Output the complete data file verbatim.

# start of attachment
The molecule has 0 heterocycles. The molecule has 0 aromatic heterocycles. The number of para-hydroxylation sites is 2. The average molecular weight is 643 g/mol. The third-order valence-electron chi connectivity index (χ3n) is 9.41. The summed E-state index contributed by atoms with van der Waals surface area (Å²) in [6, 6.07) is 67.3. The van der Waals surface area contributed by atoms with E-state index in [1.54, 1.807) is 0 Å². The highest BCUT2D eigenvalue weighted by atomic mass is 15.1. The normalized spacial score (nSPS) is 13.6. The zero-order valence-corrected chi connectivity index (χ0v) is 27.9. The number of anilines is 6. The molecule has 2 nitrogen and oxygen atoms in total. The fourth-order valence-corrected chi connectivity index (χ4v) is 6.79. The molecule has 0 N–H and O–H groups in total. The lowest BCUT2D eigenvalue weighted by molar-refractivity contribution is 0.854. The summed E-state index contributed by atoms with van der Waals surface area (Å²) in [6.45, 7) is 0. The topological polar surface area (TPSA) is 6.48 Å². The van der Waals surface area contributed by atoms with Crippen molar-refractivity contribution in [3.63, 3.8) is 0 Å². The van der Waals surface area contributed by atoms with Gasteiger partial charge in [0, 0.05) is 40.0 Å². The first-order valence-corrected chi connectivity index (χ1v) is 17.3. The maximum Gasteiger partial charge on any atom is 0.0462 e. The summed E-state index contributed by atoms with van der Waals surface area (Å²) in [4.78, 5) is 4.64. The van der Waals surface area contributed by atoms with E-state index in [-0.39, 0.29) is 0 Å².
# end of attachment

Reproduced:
The molecule has 0 heterocycles. The molecule has 0 aromatic heterocycles. The number of para-hydroxylation sites is 2. The average molecular weight is 643 g/mol. The third-order valence-electron chi connectivity index (χ3n) is 9.41. The summed E-state index contributed by atoms with van der Waals surface area (Å²) in [6, 6.07) is 67.3. The van der Waals surface area contributed by atoms with E-state index in [1.54, 1.807) is 0 Å². The highest BCUT2D eigenvalue weighted by atomic mass is 15.1. The normalized spacial score (nSPS) is 13.6. The zero-order valence-corrected chi connectivity index (χ0v) is 27.9. The number of anilines is 6. The molecule has 2 nitrogen and oxygen atoms in total. The fourth-order valence-corrected chi connectivity index (χ4v) is 6.79. The molecule has 0 N–H and O–H groups in total. The lowest BCUT2D eigenvalue weighted by molar-refractivity contribution is 0.854. The summed E-state index contributed by atoms with van der Waals surface area (Å²) in [6.45, 7) is 0. The topological polar surface area (TPSA) is 6.48 Å². The van der Waals surface area contributed by atoms with Crippen molar-refractivity contribution in [3.63, 3.8) is 0 Å². The van der Waals surface area contributed by atoms with Gasteiger partial charge in [0, 0.05) is 40.0 Å². The first-order valence-corrected chi connectivity index (χ1v) is 17.3. The maximum Gasteiger partial charge on any atom is 0.0462 e. The summed E-state index contributed by atoms with van der Waals surface area (Å²) in [4.78, 5) is 4.64. The van der Waals surface area contributed by atoms with E-state index in [-0.39, 0.29) is 0 Å².